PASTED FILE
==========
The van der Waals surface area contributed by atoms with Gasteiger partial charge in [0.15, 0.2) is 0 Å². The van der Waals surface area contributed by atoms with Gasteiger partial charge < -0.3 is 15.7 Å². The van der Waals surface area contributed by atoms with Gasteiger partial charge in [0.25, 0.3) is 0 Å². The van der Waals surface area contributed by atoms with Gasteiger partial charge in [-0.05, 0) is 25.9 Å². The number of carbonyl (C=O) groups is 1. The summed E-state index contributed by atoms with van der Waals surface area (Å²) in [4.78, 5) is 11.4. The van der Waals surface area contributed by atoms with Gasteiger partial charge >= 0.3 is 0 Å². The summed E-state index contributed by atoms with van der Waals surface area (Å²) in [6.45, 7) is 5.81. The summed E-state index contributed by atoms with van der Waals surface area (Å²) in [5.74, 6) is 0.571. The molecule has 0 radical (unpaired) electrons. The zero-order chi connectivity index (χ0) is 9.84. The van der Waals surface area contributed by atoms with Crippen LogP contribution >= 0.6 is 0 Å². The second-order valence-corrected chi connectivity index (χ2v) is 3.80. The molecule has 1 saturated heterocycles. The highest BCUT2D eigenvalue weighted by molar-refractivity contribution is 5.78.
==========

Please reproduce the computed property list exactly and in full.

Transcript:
The van der Waals surface area contributed by atoms with Gasteiger partial charge in [0.15, 0.2) is 0 Å². The van der Waals surface area contributed by atoms with Gasteiger partial charge < -0.3 is 15.7 Å². The van der Waals surface area contributed by atoms with Gasteiger partial charge in [0.25, 0.3) is 0 Å². The van der Waals surface area contributed by atoms with Gasteiger partial charge in [-0.05, 0) is 25.9 Å². The number of carbonyl (C=O) groups is 1. The summed E-state index contributed by atoms with van der Waals surface area (Å²) in [4.78, 5) is 11.4. The van der Waals surface area contributed by atoms with Gasteiger partial charge >= 0.3 is 0 Å². The summed E-state index contributed by atoms with van der Waals surface area (Å²) in [6.45, 7) is 5.81. The summed E-state index contributed by atoms with van der Waals surface area (Å²) in [5.74, 6) is 0.571. The molecule has 0 radical (unpaired) electrons. The zero-order chi connectivity index (χ0) is 9.84. The van der Waals surface area contributed by atoms with Crippen LogP contribution >= 0.6 is 0 Å². The second-order valence-corrected chi connectivity index (χ2v) is 3.80. The molecule has 1 saturated heterocycles. The highest BCUT2D eigenvalue weighted by molar-refractivity contribution is 5.78.